Preventing Malnutrition in All its Forms #WBW2018

International Lactation Consultant Association® (ILCA®) is excited to join World Alliance for Breastfeeding Action (WABA) and other organizations and individuals the world over in celebrating #WBW2018 1-7 August . The theme of World Breastfeeding Week (WBW) 2018 is Breastfeeding: Foundation of Life. Lactation Matters will feature blog posts and resources throughout the week to help you make the most of this important week.

It has long been recognized that malnutrition with underweight and stunting is common in low-income countries. In addition to this problem, overweight and associated non-communicable diseases are actually a larger contributor to the burden of disease in low-income compared to high-income countries. Lack of breastfeeding can be linked to both underweight and overweight in children. This double burden of malnutrition has major consequences on short- and long-term health.

Optimal breastfeeding helps prevent malnutrition in all its forms with positive lifelong effects on both children and mothers.

Child malnutrition, especially wasting, often results from artificial feeding in low-income settings. Wasting may be prevented indirectly, for example by preventing severe diarrhea. In addition to breastfeeding, many factors affect the optimal growth and development of children, including the introduction, amount, and frequency of complementary feeding. The risk of the other form of malnutrition, overweight and obesity, increases the more a child is artificially fed, and this is becoming more common in all settings.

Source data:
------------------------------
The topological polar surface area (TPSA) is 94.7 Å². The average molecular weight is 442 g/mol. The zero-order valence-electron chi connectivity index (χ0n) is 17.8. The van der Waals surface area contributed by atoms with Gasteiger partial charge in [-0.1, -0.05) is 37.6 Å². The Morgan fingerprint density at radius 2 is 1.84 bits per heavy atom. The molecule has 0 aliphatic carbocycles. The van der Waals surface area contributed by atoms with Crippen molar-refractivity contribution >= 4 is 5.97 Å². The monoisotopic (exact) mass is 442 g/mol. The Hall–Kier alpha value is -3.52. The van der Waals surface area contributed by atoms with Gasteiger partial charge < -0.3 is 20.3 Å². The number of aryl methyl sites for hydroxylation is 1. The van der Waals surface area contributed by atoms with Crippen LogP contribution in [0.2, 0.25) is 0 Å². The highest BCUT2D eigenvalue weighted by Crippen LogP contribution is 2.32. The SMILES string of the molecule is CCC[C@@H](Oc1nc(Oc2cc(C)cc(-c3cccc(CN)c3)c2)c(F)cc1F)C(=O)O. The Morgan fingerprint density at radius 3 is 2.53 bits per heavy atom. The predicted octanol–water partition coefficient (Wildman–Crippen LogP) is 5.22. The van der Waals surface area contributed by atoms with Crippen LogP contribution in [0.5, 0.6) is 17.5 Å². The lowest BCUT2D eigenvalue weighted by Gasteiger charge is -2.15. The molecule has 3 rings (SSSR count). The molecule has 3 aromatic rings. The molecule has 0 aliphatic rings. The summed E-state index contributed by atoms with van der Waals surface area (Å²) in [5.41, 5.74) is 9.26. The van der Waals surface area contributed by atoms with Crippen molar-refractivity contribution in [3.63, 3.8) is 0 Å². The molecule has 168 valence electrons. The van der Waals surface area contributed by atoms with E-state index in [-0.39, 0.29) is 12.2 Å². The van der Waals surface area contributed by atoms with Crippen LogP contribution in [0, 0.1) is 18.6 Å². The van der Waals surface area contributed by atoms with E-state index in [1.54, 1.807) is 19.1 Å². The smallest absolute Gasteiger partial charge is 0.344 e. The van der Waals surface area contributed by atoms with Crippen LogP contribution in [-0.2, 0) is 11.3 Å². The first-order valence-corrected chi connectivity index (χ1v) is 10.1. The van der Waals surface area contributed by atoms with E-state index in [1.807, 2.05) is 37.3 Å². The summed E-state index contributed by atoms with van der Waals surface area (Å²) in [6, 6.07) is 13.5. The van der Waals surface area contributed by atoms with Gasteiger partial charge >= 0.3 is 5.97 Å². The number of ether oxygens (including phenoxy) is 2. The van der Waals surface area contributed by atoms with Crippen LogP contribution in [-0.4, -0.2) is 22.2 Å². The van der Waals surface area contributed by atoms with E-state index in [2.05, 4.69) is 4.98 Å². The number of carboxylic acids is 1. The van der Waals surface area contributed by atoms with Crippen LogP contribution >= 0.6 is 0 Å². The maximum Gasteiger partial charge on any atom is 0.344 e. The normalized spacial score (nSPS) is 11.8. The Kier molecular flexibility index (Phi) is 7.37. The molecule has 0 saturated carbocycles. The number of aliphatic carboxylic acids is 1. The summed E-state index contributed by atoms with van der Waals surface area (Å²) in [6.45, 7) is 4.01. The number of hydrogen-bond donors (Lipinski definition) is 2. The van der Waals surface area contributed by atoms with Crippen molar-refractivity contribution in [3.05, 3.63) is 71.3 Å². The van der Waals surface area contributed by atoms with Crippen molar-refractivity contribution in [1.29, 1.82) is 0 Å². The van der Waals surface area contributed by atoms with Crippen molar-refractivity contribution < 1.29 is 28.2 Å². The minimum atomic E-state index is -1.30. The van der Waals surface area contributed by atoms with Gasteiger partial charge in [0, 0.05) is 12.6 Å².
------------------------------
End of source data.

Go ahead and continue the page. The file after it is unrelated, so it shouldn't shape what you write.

Breastfeeding also has implications for maternal nutrition. The assumption that mothers will become malnourished and lose weight due to breastfeeding does not appear to be valid. Good maternal nutrition together with optimal birth spacing and access to contraceptives are the main factors for preventing malnutrition. Exclusive breastfeeding also helps mothers return to a healthy pre-pregnancy weight and possibly lowers the risk of her developing diabetes.

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For the most up-to-date information about WBW 2018 and to download promotional materials, please visit the World Breastfeeding Week website by clicking here.

 

1. Child malnutrition. (n.d.). Retrieved from http://www.who.int/gho/child-malnutrition/en/
2. Akst, J. (2015). Breast Milk and Obesity: A study links components of a mother’s milk to her infant’s growth. Retrieved from https://www.the-scientist.com/
3. Sankar, M. J. et al. (2015). Optimal breastfeeding practices and infant and child mortality: A systematic review and meta-analysis. Acta Paediatrica, 104, 3-13
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